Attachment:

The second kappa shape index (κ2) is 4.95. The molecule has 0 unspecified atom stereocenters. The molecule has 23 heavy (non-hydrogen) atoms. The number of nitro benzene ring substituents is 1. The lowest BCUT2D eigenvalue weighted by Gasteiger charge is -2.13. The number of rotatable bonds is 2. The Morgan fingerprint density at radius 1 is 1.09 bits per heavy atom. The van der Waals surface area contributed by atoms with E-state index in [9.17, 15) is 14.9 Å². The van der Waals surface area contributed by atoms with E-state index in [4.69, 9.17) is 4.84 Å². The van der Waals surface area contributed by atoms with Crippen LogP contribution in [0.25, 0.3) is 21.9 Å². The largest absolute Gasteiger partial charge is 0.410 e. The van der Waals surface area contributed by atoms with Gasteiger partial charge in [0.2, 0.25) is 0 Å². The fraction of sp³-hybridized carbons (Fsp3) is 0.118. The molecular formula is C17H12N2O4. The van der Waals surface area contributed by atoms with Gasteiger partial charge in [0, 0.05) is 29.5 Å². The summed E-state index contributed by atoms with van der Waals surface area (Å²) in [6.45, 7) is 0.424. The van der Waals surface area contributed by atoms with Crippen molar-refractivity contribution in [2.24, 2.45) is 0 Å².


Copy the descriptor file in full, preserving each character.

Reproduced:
The second kappa shape index (κ2) is 4.95. The molecule has 0 unspecified atom stereocenters. The molecule has 23 heavy (non-hydrogen) atoms. The number of nitro benzene ring substituents is 1. The lowest BCUT2D eigenvalue weighted by Gasteiger charge is -2.13. The number of rotatable bonds is 2. The Morgan fingerprint density at radius 1 is 1.09 bits per heavy atom. The van der Waals surface area contributed by atoms with E-state index in [9.17, 15) is 14.9 Å². The van der Waals surface area contributed by atoms with E-state index in [4.69, 9.17) is 4.84 Å². The van der Waals surface area contributed by atoms with Crippen LogP contribution in [0.25, 0.3) is 21.9 Å². The largest absolute Gasteiger partial charge is 0.410 e. The van der Waals surface area contributed by atoms with Gasteiger partial charge in [0.2, 0.25) is 0 Å². The fraction of sp³-hybridized carbons (Fsp3) is 0.118. The molecular formula is C17H12N2O4. The van der Waals surface area contributed by atoms with Gasteiger partial charge in [0, 0.05) is 29.5 Å². The summed E-state index contributed by atoms with van der Waals surface area (Å²) in [6.45, 7) is 0.424. The van der Waals surface area contributed by atoms with Crippen molar-refractivity contribution in [2.24, 2.45) is 0 Å².